When my brother was in high school, he belonged to Key Club, an affiliate of Kiwanis. A man in our hometown encouraged Mark to run for the statewide office of Lieutenant Governor. Mark did, and then the man who had suggested he make himself open to this possibility worked against him. Mark lost the election.
When I was in seminary, a classmate approached me saying that I should be the president of the class. Not long after that, I missed a meeting because of illness, and that classmate emerged as the candidate for president.
The writer of Psalm 37 says that we are not to fret because of the wicked; that we are not to be envious of wrongdoers, “for they will soon fade like the grass, and wither like the green herb … do not fret over those who prosper in their way, over those who carry out evil devices.” But how do we not fret? And are we comfortable with the term “wicked,” calling other human beings wicked? Psalms are jammed with references to the evil, wicked, enemy, proud, arrogant. Woe to those who cross the psalmist. Isn’t it better to distinguish between the person or persons and his or her behavior? To speak of wicked doings, evil works, rather than to label people as wicked or evil?
Even so, even when we ferret out that we’re talking about the actions, the words that hold evil inherently in their nature, when we separate that label out and apply it to the behaviors rather than to the human beings involved, how can we keep from fretting? How can we keep from being cowed by the power and importance we project onto them? How can we keep from being envious when they appear to prosper? It’s easy to think that we just can’t deal with, set straight, manage such a presence in our lives. So how do we join the psalmist and determine that we will not fret, that we will instead trust in the Lord, and do good; take delight in the Lord; commit our way to the Lord; be still before the Lord; and wait patiently for God?
A friend recently shared with me how she deals with the suffering caused by the wickedness of others in her own life. She doesn’t fret; she knows that God will handle the situation, the person causing her suffering; she believes, she says with a slight shrug, as if it’s just an easy truth for her, a truth with absolute clarity, that God is sovereign. God is sovereign.
And she considers herself married to God. That is where her heart is, and she knows that all good things that come to her with have their genesis, their origin, in that marriage with God. When she told me that, it reminded me of nuns who wear wedding rings to symbolize their being married to Christ.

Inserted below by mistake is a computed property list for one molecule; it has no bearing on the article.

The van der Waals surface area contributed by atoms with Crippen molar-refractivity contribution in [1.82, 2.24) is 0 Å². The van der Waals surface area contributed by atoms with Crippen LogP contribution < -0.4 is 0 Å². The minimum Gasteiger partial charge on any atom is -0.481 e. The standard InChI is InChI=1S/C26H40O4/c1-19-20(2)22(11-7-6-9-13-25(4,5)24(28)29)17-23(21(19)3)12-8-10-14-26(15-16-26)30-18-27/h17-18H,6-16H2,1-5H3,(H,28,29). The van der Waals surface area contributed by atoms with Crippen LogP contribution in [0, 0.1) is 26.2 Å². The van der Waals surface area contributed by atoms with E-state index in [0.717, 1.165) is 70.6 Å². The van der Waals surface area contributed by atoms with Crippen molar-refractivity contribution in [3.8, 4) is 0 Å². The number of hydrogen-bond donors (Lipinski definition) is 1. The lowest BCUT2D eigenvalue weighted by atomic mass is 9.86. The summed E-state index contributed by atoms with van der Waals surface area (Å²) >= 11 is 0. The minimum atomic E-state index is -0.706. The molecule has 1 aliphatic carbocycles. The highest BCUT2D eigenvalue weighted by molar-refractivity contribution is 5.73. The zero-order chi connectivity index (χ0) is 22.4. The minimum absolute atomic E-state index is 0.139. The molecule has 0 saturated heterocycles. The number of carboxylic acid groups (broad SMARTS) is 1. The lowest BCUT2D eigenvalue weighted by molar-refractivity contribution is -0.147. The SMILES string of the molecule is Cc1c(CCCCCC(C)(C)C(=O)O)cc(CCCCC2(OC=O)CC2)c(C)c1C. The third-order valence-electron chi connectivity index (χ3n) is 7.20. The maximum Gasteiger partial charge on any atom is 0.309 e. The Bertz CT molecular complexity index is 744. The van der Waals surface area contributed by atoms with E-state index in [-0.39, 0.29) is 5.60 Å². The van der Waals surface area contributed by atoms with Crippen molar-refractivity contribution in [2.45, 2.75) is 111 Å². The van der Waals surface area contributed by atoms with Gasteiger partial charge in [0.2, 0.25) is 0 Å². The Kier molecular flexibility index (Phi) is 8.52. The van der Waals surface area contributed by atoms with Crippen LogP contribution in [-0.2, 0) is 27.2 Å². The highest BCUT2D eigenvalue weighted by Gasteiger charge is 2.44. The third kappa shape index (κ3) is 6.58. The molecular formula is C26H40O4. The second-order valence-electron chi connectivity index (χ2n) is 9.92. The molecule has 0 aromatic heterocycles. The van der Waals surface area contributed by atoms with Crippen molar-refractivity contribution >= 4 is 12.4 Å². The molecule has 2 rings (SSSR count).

Years ago, my family and I lived in a small Mayberry-like town in central Missouri. We lived in a house built in 1844 in a neighborhood lined on both sides of the street with other old houses. The kids rode their big wheels up and down the sidewalks under the canopy of shade trees. A friend across the street and I talked about how close we were, like sisters. Not long after that conversation, I went on a trip with another friend. When I came back home, I learned that my neighborhood friend had dumped me and replaced me with a new friend. The blow came out of nowhere and hit me right in the solar plexus. Broken-hearted, my suffering was unspeakable.
It felt as if she were prospering – after all, she had a new friend, and I did not. She and her husband spent lots of time with her new friend and her husband. And my husband and I did not. And, of course, experiences like that do happen to all of us from time to time as we live out our lives. When it does, I now know to do what my friend did: I consider myself bonded to God.
The other day I went to my jewelry chest and got out my great-grandmother’s wedding ring; it had been Granny’s first, of course, my mother’s maternal grandmother. My mother’s father also wore it for a while after he lost his own wedding ring. I put it on my finger to remind me all day every day that I am God’s, and all good things that will come to me in my life will be birthed out of that relationship.
I ran into my lost friend shortly after I came back from my trip and, crying, I told her how hurt and mystified I was. She promised she would call me so that we could talk. One day went by, two days, three days, and no call. So I walked across the street to her house to see what I could find out to help me make sense of what had happened. My friend inadvertently gave me what I needed. She told me that her mother had been married three times, and she still remembers being pulled up onto her lap and being told that they were getting ready to go through another divorce. My friend said that her belief is that people will do you wrong eventually, and I saw that in her mind it’s safer to take the preemptive strike. I think she had subconsciously interpreted my going on a trip with another friend as abandonment, and so she cut me out of her life before I could cut her out of mine.
The emotional scar is still there, but the psalmist is right, and I have gone ahead to experience the unending joy and fullness of life that come only from God. And I know that with Granny’s ring on my finger, all wickedness and evil I encounter will fade like the grass; will wither like the green herb. And that, with my wise and spirit-filled friend, I can, we all can:
Trust in the Lord and live in security;
Take delight in the Lord and know that God will give us the desires of our hearts;
Commit our ways to the Lord and know that God will act;
and we can be still before the Lord and wait patiently for God, all the while watching the grass fade and the green herb wither away into nothingness.
37:1 Do not fret because of the wicked; do not be envious of wrongdoers,
37:2 for they will soon fade like the grass, and wither like the green herb.
37:8 Refrain from anger, and forsake wrath. Do not fret–it leads only to evil.
37:9 For the wicked shall be cut off, but those who wait for the LORD shall inherit the land.